Europe to remove encryption restrictions, US to follow

Encouraging e-commerce is one of the main intentions of the European Union
Written by Will Knight, Contributor

The European Union is expected to dramatically reduce restrictions on the export of encryption between member nations this coming Monday -- a move which experts believe will force the US to take similar steps.

European ministers will meet next week to discuss whether to drop existing regulations that require companies to seek permission before exporting specific encryption product.

A spokesman for the Department of Trade and Industry says that the EU is likely to introduce a general licence for member states and trusted non-members, enabling them to export encryption freely. "The UK government welcomes the move to simplify the process and extend the general licence to other trusted non-European countries," he says.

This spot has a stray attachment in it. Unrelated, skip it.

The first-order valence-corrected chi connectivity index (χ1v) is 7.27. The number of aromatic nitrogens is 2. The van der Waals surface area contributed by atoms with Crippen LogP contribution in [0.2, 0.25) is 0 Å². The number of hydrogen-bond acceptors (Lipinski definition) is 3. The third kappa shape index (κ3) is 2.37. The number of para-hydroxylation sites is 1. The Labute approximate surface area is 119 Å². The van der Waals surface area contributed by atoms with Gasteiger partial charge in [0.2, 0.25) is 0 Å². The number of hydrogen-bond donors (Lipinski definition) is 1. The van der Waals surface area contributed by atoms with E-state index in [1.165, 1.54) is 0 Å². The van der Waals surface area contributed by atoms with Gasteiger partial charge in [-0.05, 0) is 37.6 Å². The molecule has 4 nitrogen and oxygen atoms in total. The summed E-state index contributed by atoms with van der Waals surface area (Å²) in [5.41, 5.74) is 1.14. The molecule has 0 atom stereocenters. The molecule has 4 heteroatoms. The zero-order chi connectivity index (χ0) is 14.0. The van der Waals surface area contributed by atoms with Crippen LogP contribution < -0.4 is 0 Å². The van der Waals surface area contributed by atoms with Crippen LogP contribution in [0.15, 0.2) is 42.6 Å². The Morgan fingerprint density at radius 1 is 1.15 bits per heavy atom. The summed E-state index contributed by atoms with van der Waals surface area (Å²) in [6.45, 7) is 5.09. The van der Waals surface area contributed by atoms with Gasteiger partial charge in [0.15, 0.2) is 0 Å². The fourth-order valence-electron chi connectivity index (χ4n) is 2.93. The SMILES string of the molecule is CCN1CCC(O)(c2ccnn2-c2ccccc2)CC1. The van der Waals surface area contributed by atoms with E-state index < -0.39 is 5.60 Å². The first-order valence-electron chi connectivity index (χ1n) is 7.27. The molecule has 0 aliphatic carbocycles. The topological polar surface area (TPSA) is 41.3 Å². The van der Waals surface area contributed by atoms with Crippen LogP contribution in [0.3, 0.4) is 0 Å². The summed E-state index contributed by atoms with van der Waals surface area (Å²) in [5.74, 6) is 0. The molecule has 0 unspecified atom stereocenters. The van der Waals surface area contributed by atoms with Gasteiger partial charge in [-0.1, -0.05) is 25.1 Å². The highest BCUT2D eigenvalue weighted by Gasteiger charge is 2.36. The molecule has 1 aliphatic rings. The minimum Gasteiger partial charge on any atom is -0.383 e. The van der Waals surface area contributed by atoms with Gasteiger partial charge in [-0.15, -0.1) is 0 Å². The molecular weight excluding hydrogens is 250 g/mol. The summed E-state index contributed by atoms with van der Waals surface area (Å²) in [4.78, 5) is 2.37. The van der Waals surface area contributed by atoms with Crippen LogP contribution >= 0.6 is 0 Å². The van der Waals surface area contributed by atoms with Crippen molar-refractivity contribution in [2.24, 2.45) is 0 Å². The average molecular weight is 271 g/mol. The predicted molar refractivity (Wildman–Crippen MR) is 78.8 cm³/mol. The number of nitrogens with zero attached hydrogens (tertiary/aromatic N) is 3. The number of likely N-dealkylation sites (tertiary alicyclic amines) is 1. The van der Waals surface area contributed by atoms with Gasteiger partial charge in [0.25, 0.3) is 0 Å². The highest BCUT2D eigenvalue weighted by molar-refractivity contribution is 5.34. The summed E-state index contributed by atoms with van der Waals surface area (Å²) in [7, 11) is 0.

Independent encryption consultant Brian Gladman believes such a move would almost certainly force America to remove its own restrictions. "It would remove its restrictions because there would be no point in having them," says Gladman. "There is now the genuine belief among European nations that we need proper protection and security."

The Clinton Administration recently removed restrictions on publishing the source code for encryption applications, although companies must still get permission from the US government to export cryptography.

Gladman believes that encouraging e-commerce is undoubtedly be the main intention of the European Union but adds that public enthusiasm for encryption may have also influenced the decision.

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